High Flow Through Nasal Cannula in Stable and Exacerbated Chronic Obstructive Pulmonary Disease Patients

Author(s): Andrea Bruni, Eugenio Garofalo, Gianmaria Cammarota, Paolo Murabito, Marinella Astuto, Paolo Navalesi, Francesco Luzza, Ludovico Abenavoli, Federico Longhini*.

Journal Name: Reviews on Recent Clinical Trials

Volume 14 , Issue 4 , 2019

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Graphical Abstract:


Abstract:

Background: High-Flow through Nasal Cannula (HFNC) is a system delivering heated humidified air-oxygen mixture at a flow up to 60 L/min. Despite increasing evidence in hypoxemic acute respiratory failure, a few is currently known in chronic obstructive pulmonary disease (COPD) patients.

Objective: To describe the rationale and physiologic advantages of HFNC in COPD patients, and to systematically review the literature on the use of HFNC in stable and exacerbated COPD patients, separately.

Methods: A search strategy was launched on MEDLINE. Two authors separately screened all potential references. All (randomized, non-randomized and quasi-randomized) trials dealing with the use of HFNC in both stable and exacerbated COPD patients in MEDLINE have been included in the review.

Results: Twenty-six studies have been included. HFNC: 1) provides heated and humidified airoxygen admixture; 2) washes out the anatomical dead space of the upper airway; 3) generates a small positive end-expiratory pressure; 4) guarantees a more stable inspired oxygen fraction, as compared to conventional oxygen therapy (COT); and 5) is more comfortable as compared to both COT and non-invasive ventilation (NIV).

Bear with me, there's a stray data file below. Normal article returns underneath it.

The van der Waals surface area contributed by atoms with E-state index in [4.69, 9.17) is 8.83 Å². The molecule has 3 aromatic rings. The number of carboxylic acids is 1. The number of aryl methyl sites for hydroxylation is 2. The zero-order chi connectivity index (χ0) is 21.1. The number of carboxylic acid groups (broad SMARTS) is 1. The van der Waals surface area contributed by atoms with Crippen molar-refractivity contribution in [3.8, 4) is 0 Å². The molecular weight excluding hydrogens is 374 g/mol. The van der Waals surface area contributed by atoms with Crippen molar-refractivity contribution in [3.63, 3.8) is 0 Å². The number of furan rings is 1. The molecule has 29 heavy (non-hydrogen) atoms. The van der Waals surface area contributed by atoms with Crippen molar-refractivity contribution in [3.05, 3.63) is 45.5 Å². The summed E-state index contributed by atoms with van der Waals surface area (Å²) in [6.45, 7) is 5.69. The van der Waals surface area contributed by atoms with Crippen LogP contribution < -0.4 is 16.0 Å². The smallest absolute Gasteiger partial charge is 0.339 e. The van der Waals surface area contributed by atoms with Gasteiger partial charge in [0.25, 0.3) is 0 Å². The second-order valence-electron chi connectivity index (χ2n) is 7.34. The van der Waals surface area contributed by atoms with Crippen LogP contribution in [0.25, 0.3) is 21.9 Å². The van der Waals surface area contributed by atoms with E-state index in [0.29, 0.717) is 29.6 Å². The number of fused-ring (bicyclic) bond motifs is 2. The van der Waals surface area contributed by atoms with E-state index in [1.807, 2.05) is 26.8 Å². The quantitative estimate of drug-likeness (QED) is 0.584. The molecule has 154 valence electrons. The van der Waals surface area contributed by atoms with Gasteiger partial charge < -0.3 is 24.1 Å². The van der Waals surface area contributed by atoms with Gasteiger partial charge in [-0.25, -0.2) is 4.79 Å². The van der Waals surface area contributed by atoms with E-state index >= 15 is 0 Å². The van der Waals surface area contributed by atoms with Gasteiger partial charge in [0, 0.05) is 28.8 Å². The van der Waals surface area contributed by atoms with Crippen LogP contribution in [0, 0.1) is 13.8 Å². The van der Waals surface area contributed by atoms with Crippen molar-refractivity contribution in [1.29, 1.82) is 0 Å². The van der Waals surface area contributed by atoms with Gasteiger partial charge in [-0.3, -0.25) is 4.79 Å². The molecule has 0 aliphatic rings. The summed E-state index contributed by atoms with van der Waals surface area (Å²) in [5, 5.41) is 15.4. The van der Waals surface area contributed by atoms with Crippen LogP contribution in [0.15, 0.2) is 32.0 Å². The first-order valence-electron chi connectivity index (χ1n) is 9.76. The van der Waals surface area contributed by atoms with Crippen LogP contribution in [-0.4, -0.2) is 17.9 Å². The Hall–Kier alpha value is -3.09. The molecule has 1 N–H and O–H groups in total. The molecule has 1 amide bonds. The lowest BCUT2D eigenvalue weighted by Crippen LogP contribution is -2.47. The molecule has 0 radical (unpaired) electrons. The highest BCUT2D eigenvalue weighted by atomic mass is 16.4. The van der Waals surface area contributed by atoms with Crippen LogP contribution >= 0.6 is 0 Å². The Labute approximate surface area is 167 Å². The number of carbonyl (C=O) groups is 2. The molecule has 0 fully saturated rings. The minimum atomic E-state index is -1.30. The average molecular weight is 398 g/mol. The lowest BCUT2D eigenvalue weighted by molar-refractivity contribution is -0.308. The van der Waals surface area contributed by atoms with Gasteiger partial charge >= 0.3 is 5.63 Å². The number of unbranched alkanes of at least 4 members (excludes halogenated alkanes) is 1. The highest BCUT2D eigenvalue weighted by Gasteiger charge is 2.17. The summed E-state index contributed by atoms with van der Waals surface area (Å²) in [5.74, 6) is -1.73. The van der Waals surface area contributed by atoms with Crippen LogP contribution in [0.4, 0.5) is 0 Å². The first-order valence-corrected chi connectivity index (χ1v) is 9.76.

In stable COPD patients, HFNC improves gas exchange, the quality of life and dyspnea with a reduced cost of muscle energy expenditure, compared to COT. In exacerbated COPD patients, HFNC may be an alternative to NIV (in case of intolerance) and to COT at extubation or NIV withdrawal.

Conclusion: Though evidence of superiority still lacks and further studies are necessary, HFNC might play a role in the treatment of both stable and exacerbated COPD patients.

Keywords: Chronic obstructive pulmonary disease, high flow nasal cannula, hypercapnia, non-invasive ventilation, oxygen, positive-pressure respiration, respiratory insufficiency, respiratory therapy.

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VOLUME: 14
ISSUE: 4
Year: 2019
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DOI: 10.2174/1574887114666190710180540
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